Cloud, computers, datacentres, gmail, its all secure isnt it? Follow this story to have your eyes opened. The names, and other details have been changed so as not to identify the victim, the amount is accurate.
It started with a phone call at 11:54 to our Colchester Office and answered by Rose Burcham (real name). It came from Power Watch a client of ours for two years. The message was passed to Glyn Cheeseman (real too) who was on the phone but was allocated as he was already that clients specialist.
“REGARDING A SECURITY ISSUE SHE NEEDS TO SPEAK TO YOU URGENTLY ABOUT”
Glyn returned the call in seven minutes and after a quick discussion appeared at their site 27 minutes later. The laptop was found to be clear of all viruses and Spyware.
The issue was that they had sent their bank an instruction with a covering letter to transfer some money abroad.
Three hours later the bank received a request to transfer £15,000 to another bank and payee. The first was a real request, the second a fake.
The bank thought it was unusual so they called the client, she verified that it was fake and called us in, hence the original phone call.
The bank wouldn’t send us the email because of confidentiality but we explained how to send the “header” file, this is like an envelope with a stamp and postmark.
When we had this we could trace that the email was sent genuinely from Google mail. The originator used a data center in Stockholm, it’s here on the map, pretending to be the client. We traced it bouncing around inside Stockholm and then the trial went cold.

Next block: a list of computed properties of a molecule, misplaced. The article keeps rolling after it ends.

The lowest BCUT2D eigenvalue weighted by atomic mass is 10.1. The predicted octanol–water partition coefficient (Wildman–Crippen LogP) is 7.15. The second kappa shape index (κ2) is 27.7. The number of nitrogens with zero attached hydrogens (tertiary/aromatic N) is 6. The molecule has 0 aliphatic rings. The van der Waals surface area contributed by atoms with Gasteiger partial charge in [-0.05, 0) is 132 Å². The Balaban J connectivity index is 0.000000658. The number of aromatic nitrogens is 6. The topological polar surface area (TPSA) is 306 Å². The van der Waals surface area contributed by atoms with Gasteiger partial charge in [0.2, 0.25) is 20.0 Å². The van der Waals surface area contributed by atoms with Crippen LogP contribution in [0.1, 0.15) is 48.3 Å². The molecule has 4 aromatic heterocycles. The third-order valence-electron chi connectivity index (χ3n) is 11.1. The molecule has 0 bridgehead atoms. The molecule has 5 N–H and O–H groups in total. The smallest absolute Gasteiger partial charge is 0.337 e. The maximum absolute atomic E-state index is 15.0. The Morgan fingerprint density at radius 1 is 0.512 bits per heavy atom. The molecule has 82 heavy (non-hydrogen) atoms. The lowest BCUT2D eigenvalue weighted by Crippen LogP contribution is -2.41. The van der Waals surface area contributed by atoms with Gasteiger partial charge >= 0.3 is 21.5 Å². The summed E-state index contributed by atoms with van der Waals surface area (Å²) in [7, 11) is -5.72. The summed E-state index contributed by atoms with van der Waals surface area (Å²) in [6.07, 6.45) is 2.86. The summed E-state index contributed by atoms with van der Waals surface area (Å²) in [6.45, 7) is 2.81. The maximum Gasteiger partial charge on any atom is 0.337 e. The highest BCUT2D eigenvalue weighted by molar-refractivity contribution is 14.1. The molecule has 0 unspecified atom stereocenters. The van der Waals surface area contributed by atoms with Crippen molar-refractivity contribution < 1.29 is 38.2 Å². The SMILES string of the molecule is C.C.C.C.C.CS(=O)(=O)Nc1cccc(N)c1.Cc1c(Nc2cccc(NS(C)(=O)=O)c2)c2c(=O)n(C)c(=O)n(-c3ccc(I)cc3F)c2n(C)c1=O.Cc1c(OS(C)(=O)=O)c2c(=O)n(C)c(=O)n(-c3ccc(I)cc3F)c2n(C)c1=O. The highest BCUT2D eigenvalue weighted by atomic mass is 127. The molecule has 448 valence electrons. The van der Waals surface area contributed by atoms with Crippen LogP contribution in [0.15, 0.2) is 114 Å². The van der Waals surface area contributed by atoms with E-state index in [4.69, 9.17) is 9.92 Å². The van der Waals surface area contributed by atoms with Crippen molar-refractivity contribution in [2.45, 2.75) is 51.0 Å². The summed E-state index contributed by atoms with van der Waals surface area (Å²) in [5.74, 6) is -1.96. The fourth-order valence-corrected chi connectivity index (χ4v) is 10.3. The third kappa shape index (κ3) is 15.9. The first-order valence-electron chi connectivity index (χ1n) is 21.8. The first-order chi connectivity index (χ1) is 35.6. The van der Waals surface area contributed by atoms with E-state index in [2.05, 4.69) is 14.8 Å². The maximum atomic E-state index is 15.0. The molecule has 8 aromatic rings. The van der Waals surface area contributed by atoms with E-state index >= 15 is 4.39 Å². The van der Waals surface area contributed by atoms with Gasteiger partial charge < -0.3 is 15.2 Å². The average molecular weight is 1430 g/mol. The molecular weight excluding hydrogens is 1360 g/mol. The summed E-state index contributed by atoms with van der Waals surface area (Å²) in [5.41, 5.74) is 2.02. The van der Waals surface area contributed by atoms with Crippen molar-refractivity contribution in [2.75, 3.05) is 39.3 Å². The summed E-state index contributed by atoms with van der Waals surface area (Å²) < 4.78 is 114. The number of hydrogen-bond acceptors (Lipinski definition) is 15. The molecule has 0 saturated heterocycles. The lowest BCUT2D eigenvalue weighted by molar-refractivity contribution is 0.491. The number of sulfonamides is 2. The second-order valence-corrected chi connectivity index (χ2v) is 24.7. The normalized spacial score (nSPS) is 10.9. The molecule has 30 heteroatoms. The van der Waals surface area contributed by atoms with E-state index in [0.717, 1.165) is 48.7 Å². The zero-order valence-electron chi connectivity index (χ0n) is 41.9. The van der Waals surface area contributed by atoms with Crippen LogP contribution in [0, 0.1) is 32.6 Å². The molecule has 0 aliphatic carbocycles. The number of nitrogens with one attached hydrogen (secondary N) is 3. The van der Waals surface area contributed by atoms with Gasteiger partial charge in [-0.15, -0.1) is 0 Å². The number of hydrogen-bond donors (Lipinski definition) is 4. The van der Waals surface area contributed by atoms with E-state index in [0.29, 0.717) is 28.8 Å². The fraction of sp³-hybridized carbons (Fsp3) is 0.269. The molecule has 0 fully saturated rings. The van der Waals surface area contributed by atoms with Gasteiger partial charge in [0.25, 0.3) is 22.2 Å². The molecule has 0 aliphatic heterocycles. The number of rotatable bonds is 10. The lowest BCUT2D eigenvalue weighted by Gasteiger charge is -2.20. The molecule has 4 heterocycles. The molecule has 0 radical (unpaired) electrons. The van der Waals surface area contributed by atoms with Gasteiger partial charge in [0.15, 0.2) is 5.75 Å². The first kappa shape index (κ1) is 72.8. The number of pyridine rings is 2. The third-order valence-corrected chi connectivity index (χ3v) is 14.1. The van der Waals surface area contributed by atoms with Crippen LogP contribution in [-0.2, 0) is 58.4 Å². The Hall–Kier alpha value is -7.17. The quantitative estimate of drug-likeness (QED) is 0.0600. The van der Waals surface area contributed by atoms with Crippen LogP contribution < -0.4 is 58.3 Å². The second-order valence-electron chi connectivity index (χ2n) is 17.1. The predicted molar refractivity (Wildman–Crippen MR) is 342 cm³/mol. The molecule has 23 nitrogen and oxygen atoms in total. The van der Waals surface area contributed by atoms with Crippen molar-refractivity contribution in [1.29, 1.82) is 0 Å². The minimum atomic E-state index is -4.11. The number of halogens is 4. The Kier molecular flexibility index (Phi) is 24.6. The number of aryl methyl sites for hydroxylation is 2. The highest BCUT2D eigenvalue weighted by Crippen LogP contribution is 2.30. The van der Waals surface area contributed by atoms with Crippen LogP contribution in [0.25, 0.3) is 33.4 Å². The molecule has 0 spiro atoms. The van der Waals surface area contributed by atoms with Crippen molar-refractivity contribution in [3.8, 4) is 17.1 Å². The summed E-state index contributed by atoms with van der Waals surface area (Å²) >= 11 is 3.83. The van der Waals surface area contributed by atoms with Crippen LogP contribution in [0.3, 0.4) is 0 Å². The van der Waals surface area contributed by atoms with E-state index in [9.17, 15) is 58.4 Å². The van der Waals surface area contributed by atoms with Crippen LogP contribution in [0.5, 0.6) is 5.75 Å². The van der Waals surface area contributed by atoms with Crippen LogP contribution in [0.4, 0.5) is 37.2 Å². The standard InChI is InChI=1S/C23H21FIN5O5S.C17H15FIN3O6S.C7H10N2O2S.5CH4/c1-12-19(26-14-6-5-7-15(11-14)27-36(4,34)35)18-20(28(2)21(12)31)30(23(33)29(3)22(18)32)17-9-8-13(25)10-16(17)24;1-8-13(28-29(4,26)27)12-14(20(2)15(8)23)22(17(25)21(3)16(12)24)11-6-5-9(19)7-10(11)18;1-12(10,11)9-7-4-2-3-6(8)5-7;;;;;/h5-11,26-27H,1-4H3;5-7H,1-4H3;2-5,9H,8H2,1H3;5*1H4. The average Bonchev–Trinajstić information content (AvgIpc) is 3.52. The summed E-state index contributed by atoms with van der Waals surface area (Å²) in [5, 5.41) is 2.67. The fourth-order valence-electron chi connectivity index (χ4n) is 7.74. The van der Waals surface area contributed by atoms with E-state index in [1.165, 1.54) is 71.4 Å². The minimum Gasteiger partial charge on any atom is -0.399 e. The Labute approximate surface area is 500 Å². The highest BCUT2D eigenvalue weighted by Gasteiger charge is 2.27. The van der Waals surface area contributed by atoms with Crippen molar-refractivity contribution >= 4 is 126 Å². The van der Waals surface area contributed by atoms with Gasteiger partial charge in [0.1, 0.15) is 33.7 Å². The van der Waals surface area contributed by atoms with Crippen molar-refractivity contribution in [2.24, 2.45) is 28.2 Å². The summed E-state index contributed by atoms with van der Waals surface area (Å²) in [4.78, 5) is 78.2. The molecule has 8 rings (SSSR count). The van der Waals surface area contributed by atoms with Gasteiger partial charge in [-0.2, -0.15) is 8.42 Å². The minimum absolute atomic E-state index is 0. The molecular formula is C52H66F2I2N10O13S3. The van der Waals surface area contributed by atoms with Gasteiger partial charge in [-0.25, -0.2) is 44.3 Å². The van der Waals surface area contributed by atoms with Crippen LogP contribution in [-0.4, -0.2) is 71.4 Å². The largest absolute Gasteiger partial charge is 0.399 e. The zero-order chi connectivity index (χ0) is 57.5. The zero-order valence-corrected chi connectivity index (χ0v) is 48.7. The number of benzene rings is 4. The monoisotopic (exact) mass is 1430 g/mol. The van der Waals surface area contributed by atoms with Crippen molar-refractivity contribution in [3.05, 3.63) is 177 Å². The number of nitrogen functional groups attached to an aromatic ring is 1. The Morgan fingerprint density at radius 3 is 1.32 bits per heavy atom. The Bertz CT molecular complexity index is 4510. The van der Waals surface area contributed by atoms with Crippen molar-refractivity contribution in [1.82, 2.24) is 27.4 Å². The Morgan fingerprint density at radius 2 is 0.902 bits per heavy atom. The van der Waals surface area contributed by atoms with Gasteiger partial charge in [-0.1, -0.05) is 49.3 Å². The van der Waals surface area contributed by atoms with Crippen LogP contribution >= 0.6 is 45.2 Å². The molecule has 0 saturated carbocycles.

What had happened was that the clients email or Google were hacked, they intercepted the original money transfer request, copied and altered in and sent it on three hours later, they even had the gall to send a chaser when it wasn’t paid. It was to transfer money into the same bank as the clients.
The bank just closed the transaction and chased after the bank account. The client was told to phone and report the fraud who just took some information and gave it a case number.
The scary part is that no-one wanted to see the email, this is because there isn’t anything they can do to catch the perpetrators. We chased it back to either Google or the clients email being hacked. Their password was a mixture of a name and numbers but it wasn’t strong enough. If it hadn’t been for an ordinary bank staff member at the local bank the client would have lost £14,000 and wouldn’t get it back for a long time if ever, that could be you too.
If you want to know about strong passwords then you’ll have to wait for the next post.